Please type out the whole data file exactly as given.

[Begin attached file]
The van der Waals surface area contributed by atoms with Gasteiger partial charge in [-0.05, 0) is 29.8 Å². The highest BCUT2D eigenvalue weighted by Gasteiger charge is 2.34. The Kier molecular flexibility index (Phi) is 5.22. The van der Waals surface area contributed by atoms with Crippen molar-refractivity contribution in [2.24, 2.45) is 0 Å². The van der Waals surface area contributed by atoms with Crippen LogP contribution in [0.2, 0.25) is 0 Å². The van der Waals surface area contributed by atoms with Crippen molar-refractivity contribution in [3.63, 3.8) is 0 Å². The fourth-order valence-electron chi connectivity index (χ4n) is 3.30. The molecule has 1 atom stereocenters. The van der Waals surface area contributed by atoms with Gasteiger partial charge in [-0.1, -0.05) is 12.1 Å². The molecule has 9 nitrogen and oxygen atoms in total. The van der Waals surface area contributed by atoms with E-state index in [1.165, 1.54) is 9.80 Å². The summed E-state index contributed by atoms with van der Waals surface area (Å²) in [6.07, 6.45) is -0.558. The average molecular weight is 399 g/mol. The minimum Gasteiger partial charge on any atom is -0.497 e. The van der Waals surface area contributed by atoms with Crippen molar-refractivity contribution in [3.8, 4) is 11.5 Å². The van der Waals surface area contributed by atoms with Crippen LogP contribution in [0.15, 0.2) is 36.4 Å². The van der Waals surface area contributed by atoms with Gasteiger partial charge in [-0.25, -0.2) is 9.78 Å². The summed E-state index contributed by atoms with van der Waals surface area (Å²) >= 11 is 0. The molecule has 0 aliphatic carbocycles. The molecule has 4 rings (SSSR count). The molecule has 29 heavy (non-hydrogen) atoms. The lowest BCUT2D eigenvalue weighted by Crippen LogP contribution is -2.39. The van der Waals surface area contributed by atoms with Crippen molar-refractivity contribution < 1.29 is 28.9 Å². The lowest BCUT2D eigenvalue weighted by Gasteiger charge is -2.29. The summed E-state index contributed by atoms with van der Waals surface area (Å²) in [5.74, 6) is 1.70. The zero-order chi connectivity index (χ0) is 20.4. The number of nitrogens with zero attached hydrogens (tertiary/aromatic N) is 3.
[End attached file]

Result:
The van der Waals surface area contributed by atoms with Gasteiger partial charge in [-0.05, 0) is 29.8 Å². The highest BCUT2D eigenvalue weighted by Gasteiger charge is 2.34. The Kier molecular flexibility index (Phi) is 5.22. The van der Waals surface area contributed by atoms with Crippen molar-refractivity contribution in [2.24, 2.45) is 0 Å². The van der Waals surface area contributed by atoms with Crippen LogP contribution in [0.2, 0.25) is 0 Å². The van der Waals surface area contributed by atoms with Crippen molar-refractivity contribution in [3.63, 3.8) is 0 Å². The fourth-order valence-electron chi connectivity index (χ4n) is 3.30. The molecule has 1 atom stereocenters. The van der Waals surface area contributed by atoms with Gasteiger partial charge in [-0.1, -0.05) is 12.1 Å². The molecule has 9 nitrogen and oxygen atoms in total. The van der Waals surface area contributed by atoms with E-state index in [1.165, 1.54) is 9.80 Å². The summed E-state index contributed by atoms with van der Waals surface area (Å²) in [6.07, 6.45) is -0.558. The average molecular weight is 399 g/mol. The minimum Gasteiger partial charge on any atom is -0.497 e. The van der Waals surface area contributed by atoms with Crippen molar-refractivity contribution in [3.8, 4) is 11.5 Å². The van der Waals surface area contributed by atoms with Crippen LogP contribution in [0.15, 0.2) is 36.4 Å². The van der Waals surface area contributed by atoms with Gasteiger partial charge in [-0.25, -0.2) is 9.78 Å². The summed E-state index contributed by atoms with van der Waals surface area (Å²) >= 11 is 0. The molecule has 0 aliphatic carbocycles. The molecule has 4 rings (SSSR count). The molecule has 29 heavy (non-hydrogen) atoms. The lowest BCUT2D eigenvalue weighted by Crippen LogP contribution is -2.39. The van der Waals surface area contributed by atoms with Crippen molar-refractivity contribution < 1.29 is 28.9 Å². The lowest BCUT2D eigenvalue weighted by Gasteiger charge is -2.29. The summed E-state index contributed by atoms with van der Waals surface area (Å²) in [5.74, 6) is 1.70. The zero-order chi connectivity index (χ0) is 20.4. The number of nitrogens with zero attached hydrogens (tertiary/aromatic N) is 3.